Kentucky’s football season got off to a dismal start, particularly on the defensive side of the ball. With DJ Eliot calling the shots on defense the first three games of the season, UK gave up a combined 131 points and 1,584 yards of offense to a decent mid-major program (Southern Miss), a mediocre offensive SEC football team (Florida), and a bad mid-major program (New Mexico State). The Cats started 1-2, with all three teams scoring in excess of 40 points and racking up at least 500 yards. The Cats were well on their way to recording one of the worst statistical defensive seasons in college football history.
So with his team in disarray and his career on the line, Mark Stoops made the move to take over defensive play calling. The results have been nothing short of amazing. Over the last three games, the same UK defense has given up a total of 57 points on 1,038 yards, and the Cats have gone 2-1. No opponent scored 40 points or recorded 500 yards of offense. In fact, only Alabama has scored more than 13 points or gained even 300 yards of offense, and UK held them to a season low of 34 points. Sure, the other two games were against SEC also-rans South Carolina and Vanderbilt, neither of which is a particularly strong offensive team. But that doesn’t mean the turnaround is fool’s gold; SC and Vandy are better than New Mexico State, and are on par with Southern Miss. The change in play-callers was the only significant change, so I’m not going to overthink this: Stoops taking over the play calling turned this defense around.
I was not surprised when he made this change. Stoops came to Lexington with a legitimate resume as a successful defensive coordinator, so who better to run our defensive unit? My only question is, what took so long? The defense has struggled in most every game since Mark Stoops arrived at UK, so why didn’t he make the move sooner? Hindsight is 20/20 and playing the coulda-shoulda-woulda game doesn’t do anyone any favors, but what if Stoops had ran his defense from day one in Lexington? His first team was going to struggle no matter what, but given the turnaround I’ve seen this year in just three games you’ll struggle to convince me that a Stoops-led UK defense wouldn’t have won at least one more game each of the last two years. Year four of the Stoops era would look completely different if we were coming off of back to back bowl appearances in year two and three. Instead of fighting for bowl eligibility, we would be a team on the rise in a weakened SEC East.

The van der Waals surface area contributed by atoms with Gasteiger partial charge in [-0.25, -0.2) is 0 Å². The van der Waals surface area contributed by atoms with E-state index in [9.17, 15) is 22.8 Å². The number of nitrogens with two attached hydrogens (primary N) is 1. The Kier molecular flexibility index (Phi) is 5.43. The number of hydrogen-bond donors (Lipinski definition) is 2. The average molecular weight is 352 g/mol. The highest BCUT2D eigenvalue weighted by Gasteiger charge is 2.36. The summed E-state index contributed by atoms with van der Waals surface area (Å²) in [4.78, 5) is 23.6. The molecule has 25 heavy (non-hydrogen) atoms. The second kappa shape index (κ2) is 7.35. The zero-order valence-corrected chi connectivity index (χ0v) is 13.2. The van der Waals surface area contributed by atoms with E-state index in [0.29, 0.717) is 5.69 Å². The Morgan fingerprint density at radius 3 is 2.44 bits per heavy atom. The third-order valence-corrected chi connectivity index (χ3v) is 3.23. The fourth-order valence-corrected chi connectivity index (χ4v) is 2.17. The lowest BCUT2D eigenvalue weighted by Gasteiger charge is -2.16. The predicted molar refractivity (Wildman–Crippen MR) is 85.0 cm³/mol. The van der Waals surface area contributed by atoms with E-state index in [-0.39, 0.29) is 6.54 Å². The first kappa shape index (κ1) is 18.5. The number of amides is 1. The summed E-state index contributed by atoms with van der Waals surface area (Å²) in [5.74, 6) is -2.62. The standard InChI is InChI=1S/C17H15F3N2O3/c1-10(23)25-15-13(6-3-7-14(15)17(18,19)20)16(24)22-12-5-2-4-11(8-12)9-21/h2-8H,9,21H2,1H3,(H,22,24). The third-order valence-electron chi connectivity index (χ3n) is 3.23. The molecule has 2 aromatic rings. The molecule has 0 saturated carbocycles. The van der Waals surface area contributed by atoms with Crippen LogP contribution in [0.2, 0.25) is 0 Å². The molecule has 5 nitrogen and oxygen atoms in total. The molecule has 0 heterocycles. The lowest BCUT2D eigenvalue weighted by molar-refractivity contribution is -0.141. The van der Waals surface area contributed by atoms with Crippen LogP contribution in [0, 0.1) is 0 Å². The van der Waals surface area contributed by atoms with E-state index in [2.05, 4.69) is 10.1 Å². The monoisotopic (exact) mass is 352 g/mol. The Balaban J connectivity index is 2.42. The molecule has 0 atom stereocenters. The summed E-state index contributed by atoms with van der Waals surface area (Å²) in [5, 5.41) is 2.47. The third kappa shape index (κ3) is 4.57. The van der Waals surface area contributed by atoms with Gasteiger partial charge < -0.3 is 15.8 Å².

This post is not meant to be a dig at defensive coordinator DJ Eliot. Eliot would still be here as DC, since HC’s who call their own plays still employ coordinators to do essentially what Eliot is now doing —game plan, coach in practice, and sit in the press box and look for things that can’t be seen from the field. This is clearly a role that he is better suited for at this point in his career, and by all accounts he is performing well in these areas. So please don’t read this as a slam on DJ Eliot, or on Stoops for that matter. It is more of a question for all college football coaches, particularly the newly hired ones — if you are qualified to do so, why not call your own plays?
NFL coaches do it all the time. In fact, half of the league’s 32 head coaches call either offensive or defensive plays for their respective teams. Even more telling, of the seven new NFL head coaches hired for the 2016 season, six call their own shots. NFL HC’s do this for one reason: they know that they will likely get only one chance to prove their worth as a HC, and do not want to leave their careers in someone else’s hands. This seems very logical to me. If you’re only going to get one shot to show what you’ve got, why would you let someone else potentially decide your fate?
New coaches in the NFL and in big time college football have some things in common. Both are hired first and foremost to make money for their employers, and they do so by winning early and often. New head coaches in both leagues are often (not always) proven experts in the art of play calling on one side of the ball. Also, new HC’s in either scenario typically only get one or two chances before they are forever relegated to assistant status. I mean, if Stoops doesn’t get the job done at UK do you really think he’s going to get another major conference offer in the next decade? With that kind of pressure, head coaches at either level must do everything they can to succeed as quickly as possible. That’s why I believe more college coaches should follow the lead of their NFL brethren and, if they have the acumen to do so, call their own plays from day one. At least then they’ll know that they maximized their strengths as an individual and did everything within their own power to succeed. So new/struggling college football coaches, follow Mark Stoops’ example: man up and call your own plays. BBN, agree or disagree??